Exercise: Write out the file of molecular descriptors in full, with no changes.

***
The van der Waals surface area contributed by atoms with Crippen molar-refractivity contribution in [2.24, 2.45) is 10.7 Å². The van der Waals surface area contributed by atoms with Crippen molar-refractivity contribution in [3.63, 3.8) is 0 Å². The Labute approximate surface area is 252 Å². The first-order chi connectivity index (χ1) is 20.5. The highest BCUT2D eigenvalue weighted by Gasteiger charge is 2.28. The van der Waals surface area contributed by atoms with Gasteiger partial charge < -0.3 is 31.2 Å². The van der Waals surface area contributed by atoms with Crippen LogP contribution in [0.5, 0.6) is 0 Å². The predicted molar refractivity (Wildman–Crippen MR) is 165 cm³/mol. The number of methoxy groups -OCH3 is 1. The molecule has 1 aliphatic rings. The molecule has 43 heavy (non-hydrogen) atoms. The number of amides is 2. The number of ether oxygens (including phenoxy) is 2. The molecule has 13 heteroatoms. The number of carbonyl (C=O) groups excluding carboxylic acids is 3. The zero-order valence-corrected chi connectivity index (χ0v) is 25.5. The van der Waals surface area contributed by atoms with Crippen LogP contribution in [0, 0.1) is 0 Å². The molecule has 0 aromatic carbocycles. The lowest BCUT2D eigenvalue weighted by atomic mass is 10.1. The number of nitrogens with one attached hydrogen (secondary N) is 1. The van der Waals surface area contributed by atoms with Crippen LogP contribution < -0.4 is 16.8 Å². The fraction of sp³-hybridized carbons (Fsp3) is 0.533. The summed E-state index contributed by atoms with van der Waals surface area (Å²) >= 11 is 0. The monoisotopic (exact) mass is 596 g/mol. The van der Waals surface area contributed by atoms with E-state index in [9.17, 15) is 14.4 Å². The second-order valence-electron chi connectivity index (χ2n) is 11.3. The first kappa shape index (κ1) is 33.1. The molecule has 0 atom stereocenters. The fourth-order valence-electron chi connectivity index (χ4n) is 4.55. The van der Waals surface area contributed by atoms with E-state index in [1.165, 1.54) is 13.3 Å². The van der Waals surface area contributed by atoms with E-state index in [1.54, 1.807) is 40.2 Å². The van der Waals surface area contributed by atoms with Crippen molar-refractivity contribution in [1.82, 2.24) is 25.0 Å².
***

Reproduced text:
The van der Waals surface area contributed by atoms with Crippen molar-refractivity contribution in [2.24, 2.45) is 10.7 Å². The van der Waals surface area contributed by atoms with Crippen molar-refractivity contribution in [3.63, 3.8) is 0 Å². The Labute approximate surface area is 252 Å². The first-order chi connectivity index (χ1) is 20.5. The highest BCUT2D eigenvalue weighted by Gasteiger charge is 2.28. The van der Waals surface area contributed by atoms with Gasteiger partial charge < -0.3 is 31.2 Å². The van der Waals surface area contributed by atoms with Crippen LogP contribution in [0.5, 0.6) is 0 Å². The predicted molar refractivity (Wildman–Crippen MR) is 165 cm³/mol. The number of methoxy groups -OCH3 is 1. The molecule has 1 aliphatic rings. The molecule has 43 heavy (non-hydrogen) atoms. The number of amides is 2. The number of ether oxygens (including phenoxy) is 2. The molecule has 13 heteroatoms. The number of carbonyl (C=O) groups excluding carboxylic acids is 3. The zero-order valence-corrected chi connectivity index (χ0v) is 25.5. The van der Waals surface area contributed by atoms with Crippen LogP contribution in [0, 0.1) is 0 Å². The molecule has 0 aromatic carbocycles. The lowest BCUT2D eigenvalue weighted by atomic mass is 10.1. The number of nitrogens with one attached hydrogen (secondary N) is 1. The van der Waals surface area contributed by atoms with Crippen LogP contribution < -0.4 is 16.8 Å². The fraction of sp³-hybridized carbons (Fsp3) is 0.533. The summed E-state index contributed by atoms with van der Waals surface area (Å²) >= 11 is 0. The monoisotopic (exact) mass is 596 g/mol. The van der Waals surface area contributed by atoms with E-state index in [9.17, 15) is 14.4 Å². The second-order valence-electron chi connectivity index (χ2n) is 11.3. The first kappa shape index (κ1) is 33.1. The molecule has 0 atom stereocenters. The fourth-order valence-electron chi connectivity index (χ4n) is 4.55. The van der Waals surface area contributed by atoms with E-state index in [1.165, 1.54) is 13.3 Å². The van der Waals surface area contributed by atoms with E-state index in [1.54, 1.807) is 40.2 Å². The van der Waals surface area contributed by atoms with Crippen molar-refractivity contribution in [1.82, 2.24) is 25.0 Å².